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The Oscars are Sunday, Feb. 22nd at 8 p.m. ET. Neil Patrick Harris is the host. He will be a good one. Some things to think about coming out of the nominations:

-Selma did not get snubbed for best director. The movie is overlong and slow at points. It’s an accomplishment of sentiment and acting, not its direction. Those on director Ava DuVernay’s bandwagon — let’s face it, mostly because she’s black — need a reality check.

-Glad to see “The Imitation Game,” “The Grand Budapest Hotel” and “Whiplash” get all the attention they did, including best picture noms.

-Even now, three months later, the ending of Birdman is still so confounding and infuriating that to me it’s more than enough reason to not give the film a best picture, director and screenplay nomination, all of which it did indeed receive.

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Is it worth $10? No

What happened to Michael Mann? The director who gave us filet mignon with “The Last of the Mohicans,” “Heat” and “The Insider” is now serving us spam with “Blackhat,” which on paper should’ve been good but in reality absolutely, positively isn’t.

Overwritten and underwhelming, “Blackhat” should’ve been a taut cyber thriller, a movie of espionage and intrigue that’s very much a sign of our times. Instead it’s a cyber bore full of nonsense and the impossible, held together with a plot that’s denser than it needs to be and talk of soy trading and code analysis. It’s an action movie for the geeks in your I.T. department, not the public at large.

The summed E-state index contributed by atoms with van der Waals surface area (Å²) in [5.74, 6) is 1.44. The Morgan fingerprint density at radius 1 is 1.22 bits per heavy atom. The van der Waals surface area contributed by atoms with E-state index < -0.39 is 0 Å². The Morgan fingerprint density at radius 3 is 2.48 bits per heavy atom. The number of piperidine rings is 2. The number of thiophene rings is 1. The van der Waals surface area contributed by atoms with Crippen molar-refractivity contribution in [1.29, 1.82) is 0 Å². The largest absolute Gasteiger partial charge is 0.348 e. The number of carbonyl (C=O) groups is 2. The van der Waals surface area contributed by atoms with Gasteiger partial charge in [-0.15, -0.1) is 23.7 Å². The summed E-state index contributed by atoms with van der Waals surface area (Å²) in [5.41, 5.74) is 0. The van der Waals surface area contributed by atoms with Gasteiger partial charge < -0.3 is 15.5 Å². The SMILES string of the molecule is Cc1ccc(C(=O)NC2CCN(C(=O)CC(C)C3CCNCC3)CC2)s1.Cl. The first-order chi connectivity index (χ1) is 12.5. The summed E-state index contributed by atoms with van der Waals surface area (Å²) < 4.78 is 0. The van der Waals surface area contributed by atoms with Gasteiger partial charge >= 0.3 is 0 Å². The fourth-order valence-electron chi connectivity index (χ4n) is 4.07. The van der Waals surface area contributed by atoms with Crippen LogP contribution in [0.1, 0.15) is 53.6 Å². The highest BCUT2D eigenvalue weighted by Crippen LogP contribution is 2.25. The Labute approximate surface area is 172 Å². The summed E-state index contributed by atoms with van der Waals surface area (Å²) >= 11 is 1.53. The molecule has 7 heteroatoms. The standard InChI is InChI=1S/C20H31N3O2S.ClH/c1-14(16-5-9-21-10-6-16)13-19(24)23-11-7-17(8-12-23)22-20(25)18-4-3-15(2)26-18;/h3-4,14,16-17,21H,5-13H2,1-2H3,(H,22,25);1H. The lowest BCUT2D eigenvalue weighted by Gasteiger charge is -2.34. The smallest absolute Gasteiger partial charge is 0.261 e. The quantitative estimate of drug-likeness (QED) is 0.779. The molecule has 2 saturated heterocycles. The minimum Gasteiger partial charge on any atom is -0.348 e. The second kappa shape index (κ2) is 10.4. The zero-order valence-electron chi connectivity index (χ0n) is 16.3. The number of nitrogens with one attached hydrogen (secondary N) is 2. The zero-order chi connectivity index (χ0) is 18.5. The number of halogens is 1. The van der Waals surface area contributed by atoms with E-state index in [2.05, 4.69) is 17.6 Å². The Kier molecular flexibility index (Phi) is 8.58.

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Welcome!

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Formerly hudakonhollywood.com, this brand new, beautiful website exists thanks to the numerous contributors to the fundraising campaign and the tireless work of Dan Hudak and his staff to bring it to life!

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Want to be a film critic?

"How do I become a film critic?" is one of the most common questions film critics receive. Here's the best answer I can give you.

1) Don't do it. It's a job of constant pressure, unrelenting deadlines, often little pay and even less gratitude. And think about all the crap you have to sit through ("Sex Tape") -- it's not just about getting to see "The Avengers 2" before all your friends.